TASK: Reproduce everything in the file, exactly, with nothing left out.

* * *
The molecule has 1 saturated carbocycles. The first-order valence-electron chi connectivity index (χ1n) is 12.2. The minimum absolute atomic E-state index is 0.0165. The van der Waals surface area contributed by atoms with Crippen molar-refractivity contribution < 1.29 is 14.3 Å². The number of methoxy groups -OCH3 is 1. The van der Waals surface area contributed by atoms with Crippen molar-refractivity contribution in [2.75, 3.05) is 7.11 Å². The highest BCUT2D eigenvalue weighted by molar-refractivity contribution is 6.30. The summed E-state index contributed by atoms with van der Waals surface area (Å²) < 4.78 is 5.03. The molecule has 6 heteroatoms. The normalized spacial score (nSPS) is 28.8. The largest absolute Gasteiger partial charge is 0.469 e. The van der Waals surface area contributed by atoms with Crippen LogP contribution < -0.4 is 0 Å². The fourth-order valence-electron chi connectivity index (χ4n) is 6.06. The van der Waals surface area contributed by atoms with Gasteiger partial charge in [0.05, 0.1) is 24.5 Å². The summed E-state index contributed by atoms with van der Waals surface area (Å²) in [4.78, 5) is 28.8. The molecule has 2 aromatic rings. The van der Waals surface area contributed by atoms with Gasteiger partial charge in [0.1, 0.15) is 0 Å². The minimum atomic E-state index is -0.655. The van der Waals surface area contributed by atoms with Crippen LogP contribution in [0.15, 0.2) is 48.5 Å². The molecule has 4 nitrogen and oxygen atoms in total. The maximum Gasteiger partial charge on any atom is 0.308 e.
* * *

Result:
The molecule has 1 saturated carbocycles. The first-order valence-electron chi connectivity index (χ1n) is 12.2. The minimum absolute atomic E-state index is 0.0165. The van der Waals surface area contributed by atoms with Crippen molar-refractivity contribution < 1.29 is 14.3 Å². The number of methoxy groups -OCH3 is 1. The van der Waals surface area contributed by atoms with Crippen molar-refractivity contribution in [2.75, 3.05) is 7.11 Å². The highest BCUT2D eigenvalue weighted by molar-refractivity contribution is 6.30. The summed E-state index contributed by atoms with van der Waals surface area (Å²) < 4.78 is 5.03. The molecule has 6 heteroatoms. The normalized spacial score (nSPS) is 28.8. The largest absolute Gasteiger partial charge is 0.469 e. The van der Waals surface area contributed by atoms with Crippen LogP contribution < -0.4 is 0 Å². The fourth-order valence-electron chi connectivity index (χ4n) is 6.06. The van der Waals surface area contributed by atoms with Gasteiger partial charge in [0.05, 0.1) is 24.5 Å². The summed E-state index contributed by atoms with van der Waals surface area (Å²) in [4.78, 5) is 28.8. The molecule has 2 aromatic rings. The van der Waals surface area contributed by atoms with Gasteiger partial charge in [0.1, 0.15) is 0 Å². The minimum atomic E-state index is -0.655. The van der Waals surface area contributed by atoms with Crippen LogP contribution in [0.15, 0.2) is 48.5 Å². The molecule has 4 nitrogen and oxygen atoms in total. The maximum Gasteiger partial charge on any atom is 0.308 e.